Are you looking for a way to start making money from your blog?
Having you considered providing a specific service?
Prerna Malik share how she built her service-based business using her blog.
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Who is Prerna Malik?
She crafts profit-boosting sales and email copy for high-impact launches.
As a result, she has worked with industry leaders.
People like Amy Porterfield, Bushra Azhar, Carrie Wilkerson, Katrina Springer, April Perry Wilson and many others.
When Prerna had her daughter, she decided to leave her corporate job to be able to stay at home.
Nine months in, she needed a creative outlet and started a blog called “The Mom Writes” as an online journal.
She wrote about topics related to parenting and green living.
After hearing about Twitter from her audience, she decided to start using it. It was a great way to connect with her audience, and it was working.
After writing on her blog for a while, she started getting noticed.
Companies started approaching her to write for them and manage their social media.
In January 2010, her husband got very ill. Later that year, it got so bad that he had to quit.
They were both at home and their medical bills were piling up. Not to mention having a young daughter at home.
It was a trying year. But it was also the year that they decided that they HAD TO make the business work for them.
How to Build a Service-based Business
When she first started their business, her budget was minimal. She estimates that she spent about $100 that year – the price of hosting.
How did she do it? Here are some of her tips…
Cold-emailing potential clients
Prerna searched on Google and in business directories to find potential clients.
She also used Similar Web to find sites that were like the sites she found.
Her goal was to find as many sites in the parenting and green living space as possible.
But she wanted to make sure her cold emails were effective. She recommends the following tips for crafting good emails:
- Do your research. It's important to know who you are emailing and use their first name. Look at their site and make sure you understand where you can provide value.
- Keep it short. People are busy. Don't waste their time.
- Be professional. Make sure your email doesn't have typos and grammatical errors.
- Be yourself and have personality.
- Use a template, but customize it. Don't say the exact same thing to everyone. Use your research to connect with them – even at a personal level.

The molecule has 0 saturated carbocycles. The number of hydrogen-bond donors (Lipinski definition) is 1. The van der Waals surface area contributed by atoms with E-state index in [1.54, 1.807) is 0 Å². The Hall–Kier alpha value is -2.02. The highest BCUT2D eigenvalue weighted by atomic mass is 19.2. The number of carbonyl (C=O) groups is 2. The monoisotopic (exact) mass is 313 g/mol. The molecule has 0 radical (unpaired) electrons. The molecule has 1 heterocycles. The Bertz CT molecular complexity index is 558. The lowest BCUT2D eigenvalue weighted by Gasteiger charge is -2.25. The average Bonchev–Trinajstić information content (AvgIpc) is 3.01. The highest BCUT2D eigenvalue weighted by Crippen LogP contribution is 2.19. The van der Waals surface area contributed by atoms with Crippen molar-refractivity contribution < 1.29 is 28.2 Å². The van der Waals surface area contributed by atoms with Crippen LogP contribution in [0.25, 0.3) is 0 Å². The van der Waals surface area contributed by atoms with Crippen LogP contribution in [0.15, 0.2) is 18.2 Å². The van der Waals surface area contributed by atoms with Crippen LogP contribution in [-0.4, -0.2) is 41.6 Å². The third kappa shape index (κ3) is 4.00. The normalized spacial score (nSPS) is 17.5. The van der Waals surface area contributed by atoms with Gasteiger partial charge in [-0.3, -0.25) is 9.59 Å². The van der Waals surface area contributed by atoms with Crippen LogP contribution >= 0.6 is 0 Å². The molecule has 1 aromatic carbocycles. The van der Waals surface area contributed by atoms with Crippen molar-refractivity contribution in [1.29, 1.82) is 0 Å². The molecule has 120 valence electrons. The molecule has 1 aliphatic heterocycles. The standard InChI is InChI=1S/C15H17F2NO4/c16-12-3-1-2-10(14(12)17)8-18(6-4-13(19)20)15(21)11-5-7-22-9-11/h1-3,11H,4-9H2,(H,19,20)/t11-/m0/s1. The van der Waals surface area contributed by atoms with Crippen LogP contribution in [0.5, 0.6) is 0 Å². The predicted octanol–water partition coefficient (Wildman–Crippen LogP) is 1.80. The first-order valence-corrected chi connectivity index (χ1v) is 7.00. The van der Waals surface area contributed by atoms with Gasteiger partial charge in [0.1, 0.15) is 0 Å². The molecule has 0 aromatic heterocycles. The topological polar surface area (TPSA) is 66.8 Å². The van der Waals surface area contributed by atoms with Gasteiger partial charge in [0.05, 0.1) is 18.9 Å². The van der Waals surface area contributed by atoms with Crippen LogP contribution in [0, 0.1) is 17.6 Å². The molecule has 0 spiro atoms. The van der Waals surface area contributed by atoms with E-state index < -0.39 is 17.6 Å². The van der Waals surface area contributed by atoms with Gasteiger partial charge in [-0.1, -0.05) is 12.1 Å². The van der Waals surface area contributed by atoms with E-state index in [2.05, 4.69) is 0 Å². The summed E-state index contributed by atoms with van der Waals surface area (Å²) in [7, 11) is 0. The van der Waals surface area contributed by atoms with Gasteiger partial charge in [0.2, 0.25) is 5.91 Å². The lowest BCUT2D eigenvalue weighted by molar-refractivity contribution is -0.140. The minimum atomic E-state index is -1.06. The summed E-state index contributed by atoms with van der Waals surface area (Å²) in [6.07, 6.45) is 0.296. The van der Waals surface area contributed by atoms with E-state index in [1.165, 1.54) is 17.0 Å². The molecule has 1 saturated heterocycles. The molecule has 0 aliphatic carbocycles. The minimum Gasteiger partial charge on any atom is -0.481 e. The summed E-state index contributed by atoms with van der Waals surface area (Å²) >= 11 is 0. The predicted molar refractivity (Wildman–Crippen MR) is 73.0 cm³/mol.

Price yourself well
Prerna says that it's important to price yourself according to the value you provide. She always priced herself based on her experience and expertise.
In the beginning, that was on the lower end. Over time, and based on research, she started increasing her price.
If you don't hear from your contact in 3-5 business days, follow up with another polite email.
Some of the questions Prerna would include in those follow-up emails were: Do you have a question? Can we help you? Would you like to hop on a call?
If you still haven't heard from them in a week, follow up again. A great question as this point is – “Have you had a chance to go over the email?
By going through this process often in the beginning, it got easier.
Not only that, she found that she would have to do this less over time.
Because she provided a great service, she started getting more referral. Now, most of her clients come via referral and her blog.
Systems and Processes
Over the years, Prerna has managed to 10x her business. Part of the reason for this is the systems and processes she uses in her business.
Here are some of the things she suggests:
- Have a marketing/editorial calendar. She uses one to make sure they are being effective with their content. It helps you get work done and allows you to keep promos and goals in mind.
- Keep a close watch on your finances. Prerna says it's important to know where you are each month. You should also have an idea of what things will look like in upcoming months. This helps you to meet your income goals and informs your marketing calendar.
- Own your calendar. Whether paper or digital, it's important to plan out your time. Each week, Prerna plans one day for content, three for client work, one team day and 1 for marketing/learning.
She also has a detailed process for onboarding her clients. Here's how it works in her business
- Once clients sign up, she has them fill out an extensive questionnaire. This helps her understand their audience, offer, values, mission, vision, goals, etc.
They then have a kickoff call, where they go through the questionnaire together and fill in any gaps.
Prerna was able to build a successful serviced-based business around her blog.
Her skill was writing. Yours may be something else.
Her skill has value, but so does yours. My hope is that you're inspired by her story.
And if you've been thinking about using your skills to provide a service to your audience, take action.
She shared how she was able to do it. Now you go, do, and then come back to share!